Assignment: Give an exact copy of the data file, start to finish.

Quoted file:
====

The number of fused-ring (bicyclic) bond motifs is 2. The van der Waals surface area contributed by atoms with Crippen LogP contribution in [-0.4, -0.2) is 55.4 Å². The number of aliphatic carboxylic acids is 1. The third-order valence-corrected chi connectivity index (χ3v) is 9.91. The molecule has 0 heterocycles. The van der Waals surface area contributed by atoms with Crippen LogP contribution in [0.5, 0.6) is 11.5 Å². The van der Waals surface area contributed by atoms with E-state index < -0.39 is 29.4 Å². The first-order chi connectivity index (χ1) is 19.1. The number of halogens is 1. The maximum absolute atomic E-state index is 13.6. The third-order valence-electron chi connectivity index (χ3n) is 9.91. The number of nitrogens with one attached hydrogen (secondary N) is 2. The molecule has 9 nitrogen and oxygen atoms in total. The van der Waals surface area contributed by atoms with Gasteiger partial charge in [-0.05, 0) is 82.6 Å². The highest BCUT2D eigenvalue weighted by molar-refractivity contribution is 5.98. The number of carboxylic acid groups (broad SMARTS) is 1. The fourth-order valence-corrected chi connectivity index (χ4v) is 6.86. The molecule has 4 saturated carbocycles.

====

The number of fused-ring (bicyclic) bond motifs is 2. The van der Waals surface area contributed by atoms with Crippen LogP contribution in [-0.4, -0.2) is 55.4 Å². The number of aliphatic carboxylic acids is 1. The third-order valence-corrected chi connectivity index (χ3v) is 9.91. The molecule has 0 heterocycles. The van der Waals surface area contributed by atoms with Crippen LogP contribution in [0.5, 0.6) is 11.5 Å². The van der Waals surface area contributed by atoms with E-state index < -0.39 is 29.4 Å². The first-order chi connectivity index (χ1) is 19.1. The number of halogens is 1. The maximum absolute atomic E-state index is 13.6. The third-order valence-electron chi connectivity index (χ3n) is 9.91. The number of nitrogens with one attached hydrogen (secondary N) is 2. The molecule has 9 nitrogen and oxygen atoms in total. The van der Waals surface area contributed by atoms with Gasteiger partial charge in [-0.05, 0) is 82.6 Å². The highest BCUT2D eigenvalue weighted by molar-refractivity contribution is 5.98. The number of carboxylic acid groups (broad SMARTS) is 1. The fourth-order valence-corrected chi connectivity index (χ4v) is 6.86. The molecule has 4 saturated carbocycles.